Problems with MTA radios may have contributed to the slow-moving crash of two subway trains on the Upper West Side earlier this month, federal investigators wrote in a preliminary report on Thursday.
The Jan. 4 derailment, which injured at least 24 people and sparked days of delays, happened when a disabled 1 train without passengers on board rolled into another 1 train full of riders just north of West 96th Street.
The disabled train had been taken out of service after an “unruly passenger” pulled its emergency brakes, the National Transportation Safety Board wrote in its report. That forced a train supervisor to drive the train from the middle car, while another operator stood in the front car providing directions over the radio.
The operator in front “said he lost radio communications with the transit system supervisor near 96th Street Station,” according to the report. Shortly after, “the train passed by a signal requiring a stop at the end of the 96th Street Station platform, and the collision occurred.”
The NTSB said its investigation is ongoing. Board Chair Jennifer Homendy said at a press conference shortly after the crash that the watchdog agency would “look at the entire [subway] system, including how it is managed and supervised.”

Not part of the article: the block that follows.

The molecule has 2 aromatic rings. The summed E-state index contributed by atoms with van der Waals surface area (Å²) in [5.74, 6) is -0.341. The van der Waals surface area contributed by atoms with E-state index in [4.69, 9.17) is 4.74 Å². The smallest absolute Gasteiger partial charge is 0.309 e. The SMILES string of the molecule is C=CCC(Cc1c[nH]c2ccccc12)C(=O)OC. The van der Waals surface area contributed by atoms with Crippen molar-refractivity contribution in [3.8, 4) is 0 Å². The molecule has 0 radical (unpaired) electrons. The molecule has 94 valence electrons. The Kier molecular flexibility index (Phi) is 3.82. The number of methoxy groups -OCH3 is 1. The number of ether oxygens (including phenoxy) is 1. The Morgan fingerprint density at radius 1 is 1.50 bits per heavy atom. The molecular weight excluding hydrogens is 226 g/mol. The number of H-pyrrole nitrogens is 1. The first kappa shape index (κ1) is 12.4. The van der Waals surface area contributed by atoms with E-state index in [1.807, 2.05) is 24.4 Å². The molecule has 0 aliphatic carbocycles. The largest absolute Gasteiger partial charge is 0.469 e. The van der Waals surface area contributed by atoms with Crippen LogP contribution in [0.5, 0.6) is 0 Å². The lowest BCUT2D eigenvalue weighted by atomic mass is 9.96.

She noted that a subway track worker had been dragged and killed by a train near the 34th Street-Herald Square station on Nov. 29.
NYC Transit President Richard Davey said during a news conference on Thursday that testing after the accident found no problem with the radios used by the crew. But he said he has no way to determine if they lost signal in the tunnel before the derailment — or even if the crews were using the same radio channel.
Davey added that the MTA was reviewing its safety protocols going forward.
“We’re going to look at not only the conduct of the individuals to see if there are improvements but also to see if there are processes, procedures — better radio procedures, for example — that we can employ in the future,” he said.
Davey emphasized that it’s not uncommon for a train to be driven from the middle car while another worker gives directions over the radio. He estimated it occurs in the subway system 10 to 12 times a week.
Less than a week after the Upper West Side derailment, an F train jumped the tracks in Coney Island, leaving it just feet away from the edge of an elevated structure.
The Daily News reported bolts were missing from the underside of one of the train’s cars, which Davey confirmed Thursday. Davey also said a part of the track was off by roughly one-eighth of an inch.
The combination of the missing bolts and the askew rail caused the train to derail, he said.
Davey assured New Yorkers the “subway is safe,” noting that crews inspected 59,968 bolts across 1,800 subway cars over the last two weeks and found only three loose bolts.
Davey acknowledged his team had identified 103 areas of subway tracks that were similarly askew and fixed 81 of them so far. He said crews would fix the remainder by the end of February.